The 13 meter high statue carved out of solid granite, goes back to the 5th century, to the reign of King Dathusena. (about 50 km south of Anuradhapura).On a rainy day, it is said, that one can see droplets of water falling off the tip of the statue’s nose hitting the ground exactly between the toes.- a testament to the architectural accuracy of the sculptor. The brick enclosure around and above was built recently to protect it from weather. According to tradition the magnificent 12m (30ft) standing Aukana Buddha was sculpted during the reign of Dhatusena in the 5th century – though some sources date it to the 12th or 13th century.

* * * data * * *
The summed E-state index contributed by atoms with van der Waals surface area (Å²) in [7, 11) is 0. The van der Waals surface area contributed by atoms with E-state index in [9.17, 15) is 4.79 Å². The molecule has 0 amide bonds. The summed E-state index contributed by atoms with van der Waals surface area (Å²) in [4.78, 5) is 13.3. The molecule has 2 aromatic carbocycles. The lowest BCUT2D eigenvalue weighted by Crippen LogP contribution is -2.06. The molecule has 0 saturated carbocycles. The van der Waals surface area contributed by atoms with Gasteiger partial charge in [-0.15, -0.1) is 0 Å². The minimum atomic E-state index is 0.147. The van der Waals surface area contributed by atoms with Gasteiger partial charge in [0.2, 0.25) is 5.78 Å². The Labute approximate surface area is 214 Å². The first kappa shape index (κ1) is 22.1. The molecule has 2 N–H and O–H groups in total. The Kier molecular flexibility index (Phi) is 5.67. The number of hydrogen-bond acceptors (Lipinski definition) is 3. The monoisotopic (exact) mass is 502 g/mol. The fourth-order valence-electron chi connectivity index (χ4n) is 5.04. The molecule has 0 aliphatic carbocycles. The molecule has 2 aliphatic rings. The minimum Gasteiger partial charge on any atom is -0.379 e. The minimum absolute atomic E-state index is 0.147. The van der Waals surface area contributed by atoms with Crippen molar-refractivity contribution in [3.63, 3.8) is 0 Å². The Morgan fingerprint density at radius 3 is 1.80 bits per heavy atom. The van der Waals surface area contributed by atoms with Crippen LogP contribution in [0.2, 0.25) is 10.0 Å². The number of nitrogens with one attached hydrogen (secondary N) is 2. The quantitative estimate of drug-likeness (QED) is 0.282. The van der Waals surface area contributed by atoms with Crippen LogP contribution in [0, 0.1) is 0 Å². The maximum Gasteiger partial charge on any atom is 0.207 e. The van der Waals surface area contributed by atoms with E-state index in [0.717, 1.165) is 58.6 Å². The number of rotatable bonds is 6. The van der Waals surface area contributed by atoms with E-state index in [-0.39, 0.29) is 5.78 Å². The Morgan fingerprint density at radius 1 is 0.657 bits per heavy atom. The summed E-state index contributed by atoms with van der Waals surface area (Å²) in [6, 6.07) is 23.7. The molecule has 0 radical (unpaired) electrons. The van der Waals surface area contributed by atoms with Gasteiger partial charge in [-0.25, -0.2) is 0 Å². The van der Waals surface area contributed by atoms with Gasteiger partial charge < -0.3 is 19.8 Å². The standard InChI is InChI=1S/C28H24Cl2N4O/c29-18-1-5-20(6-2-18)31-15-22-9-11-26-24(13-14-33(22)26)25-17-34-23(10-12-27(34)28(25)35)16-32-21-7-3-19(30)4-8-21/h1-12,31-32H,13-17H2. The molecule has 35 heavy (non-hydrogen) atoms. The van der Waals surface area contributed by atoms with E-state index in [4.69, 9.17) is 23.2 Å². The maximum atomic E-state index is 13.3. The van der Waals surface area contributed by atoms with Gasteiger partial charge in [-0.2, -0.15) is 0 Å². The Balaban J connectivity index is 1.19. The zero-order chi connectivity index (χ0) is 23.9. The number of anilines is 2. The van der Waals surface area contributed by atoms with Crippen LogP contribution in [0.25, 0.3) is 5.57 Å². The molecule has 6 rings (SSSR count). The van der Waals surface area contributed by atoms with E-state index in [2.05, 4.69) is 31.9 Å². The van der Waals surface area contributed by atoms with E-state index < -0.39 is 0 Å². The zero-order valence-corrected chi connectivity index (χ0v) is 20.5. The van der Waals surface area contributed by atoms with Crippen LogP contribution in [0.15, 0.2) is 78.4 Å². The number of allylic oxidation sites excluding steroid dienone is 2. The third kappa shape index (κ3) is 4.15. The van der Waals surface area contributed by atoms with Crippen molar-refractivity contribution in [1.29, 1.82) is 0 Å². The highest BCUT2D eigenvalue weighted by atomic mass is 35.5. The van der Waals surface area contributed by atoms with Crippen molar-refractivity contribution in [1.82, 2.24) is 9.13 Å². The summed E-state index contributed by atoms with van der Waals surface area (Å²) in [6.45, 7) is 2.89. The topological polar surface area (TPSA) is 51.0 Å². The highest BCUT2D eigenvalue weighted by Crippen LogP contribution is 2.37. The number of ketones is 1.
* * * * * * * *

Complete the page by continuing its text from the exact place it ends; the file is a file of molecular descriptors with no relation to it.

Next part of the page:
Aukana means ‘sun-eating’, and dawn, when the first rays light up the huge statue’s finely-carved features, is the best time to see it.There’s a local story that the statue is so finely carved that a drop of water would fall from its nose, without any breeze, between the Buddha’s feet. The reconstruction of the brick shelter over the statue looks like it was built by rail engineers, and detracts a little from the scene. There’s another statue nearby, inferior and incomplete but nevertheless worth a visit